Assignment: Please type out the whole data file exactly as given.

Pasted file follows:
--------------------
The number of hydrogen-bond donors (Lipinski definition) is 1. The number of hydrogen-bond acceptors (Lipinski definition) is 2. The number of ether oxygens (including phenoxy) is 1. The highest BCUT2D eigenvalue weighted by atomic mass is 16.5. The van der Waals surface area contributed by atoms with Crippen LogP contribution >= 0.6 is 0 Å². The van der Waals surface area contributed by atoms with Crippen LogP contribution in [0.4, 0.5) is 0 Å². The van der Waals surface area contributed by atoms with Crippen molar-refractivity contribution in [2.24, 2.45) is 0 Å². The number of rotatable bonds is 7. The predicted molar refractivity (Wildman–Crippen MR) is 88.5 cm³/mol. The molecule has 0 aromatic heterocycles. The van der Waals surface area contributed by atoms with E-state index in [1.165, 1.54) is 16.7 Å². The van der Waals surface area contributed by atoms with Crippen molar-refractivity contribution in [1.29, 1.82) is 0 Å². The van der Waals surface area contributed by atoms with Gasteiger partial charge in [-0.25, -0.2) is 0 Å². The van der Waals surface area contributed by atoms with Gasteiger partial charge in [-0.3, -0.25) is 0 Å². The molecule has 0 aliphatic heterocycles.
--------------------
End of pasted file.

The number of hydrogen-bond donors (Lipinski definition) is 1. The number of hydrogen-bond acceptors (Lipinski definition) is 2. The number of ether oxygens (including phenoxy) is 1. The highest BCUT2D eigenvalue weighted by atomic mass is 16.5. The van der Waals surface area contributed by atoms with Crippen LogP contribution >= 0.6 is 0 Å². The van der Waals surface area contributed by atoms with Crippen LogP contribution in [0.4, 0.5) is 0 Å². The van der Waals surface area contributed by atoms with Crippen molar-refractivity contribution in [2.24, 2.45) is 0 Å². The number of rotatable bonds is 7. The predicted molar refractivity (Wildman–Crippen MR) is 88.5 cm³/mol. The molecule has 0 aromatic heterocycles. The van der Waals surface area contributed by atoms with E-state index in [1.165, 1.54) is 16.7 Å². The van der Waals surface area contributed by atoms with Crippen molar-refractivity contribution in [1.29, 1.82) is 0 Å². The van der Waals surface area contributed by atoms with Gasteiger partial charge in [-0.25, -0.2) is 0 Å². The van der Waals surface area contributed by atoms with Gasteiger partial charge in [-0.3, -0.25) is 0 Å². The molecule has 0 aliphatic heterocycles.